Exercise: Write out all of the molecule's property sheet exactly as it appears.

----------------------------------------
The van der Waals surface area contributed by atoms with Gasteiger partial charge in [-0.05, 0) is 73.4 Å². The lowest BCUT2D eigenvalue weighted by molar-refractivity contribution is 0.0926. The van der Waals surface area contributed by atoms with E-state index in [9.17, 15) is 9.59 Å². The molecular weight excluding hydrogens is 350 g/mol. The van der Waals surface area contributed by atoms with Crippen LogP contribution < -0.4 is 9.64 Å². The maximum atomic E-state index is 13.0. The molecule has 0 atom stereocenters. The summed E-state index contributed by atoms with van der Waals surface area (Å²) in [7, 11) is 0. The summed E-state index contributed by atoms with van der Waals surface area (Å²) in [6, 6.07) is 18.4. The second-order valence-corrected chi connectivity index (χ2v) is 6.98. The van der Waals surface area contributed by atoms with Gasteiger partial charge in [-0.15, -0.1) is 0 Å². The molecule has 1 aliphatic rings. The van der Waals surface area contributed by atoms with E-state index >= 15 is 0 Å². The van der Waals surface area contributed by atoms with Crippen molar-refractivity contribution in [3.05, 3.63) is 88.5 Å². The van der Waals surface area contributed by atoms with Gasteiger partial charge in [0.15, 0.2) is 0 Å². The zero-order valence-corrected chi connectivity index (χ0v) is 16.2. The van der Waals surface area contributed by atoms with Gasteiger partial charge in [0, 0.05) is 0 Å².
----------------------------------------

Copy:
The van der Waals surface area contributed by atoms with Gasteiger partial charge in [-0.05, 0) is 73.4 Å². The lowest BCUT2D eigenvalue weighted by molar-refractivity contribution is 0.0926. The van der Waals surface area contributed by atoms with E-state index in [9.17, 15) is 9.59 Å². The molecular weight excluding hydrogens is 350 g/mol. The van der Waals surface area contributed by atoms with Crippen LogP contribution < -0.4 is 9.64 Å². The maximum atomic E-state index is 13.0. The molecule has 0 atom stereocenters. The summed E-state index contributed by atoms with van der Waals surface area (Å²) in [7, 11) is 0. The summed E-state index contributed by atoms with van der Waals surface area (Å²) in [6, 6.07) is 18.4. The second-order valence-corrected chi connectivity index (χ2v) is 6.98. The van der Waals surface area contributed by atoms with Gasteiger partial charge in [-0.15, -0.1) is 0 Å². The molecule has 1 aliphatic rings. The van der Waals surface area contributed by atoms with E-state index >= 15 is 0 Å². The van der Waals surface area contributed by atoms with Crippen molar-refractivity contribution in [3.05, 3.63) is 88.5 Å². The van der Waals surface area contributed by atoms with Gasteiger partial charge in [0.15, 0.2) is 0 Å². The zero-order valence-corrected chi connectivity index (χ0v) is 16.2. The van der Waals surface area contributed by atoms with Gasteiger partial charge in [0, 0.05) is 0 Å².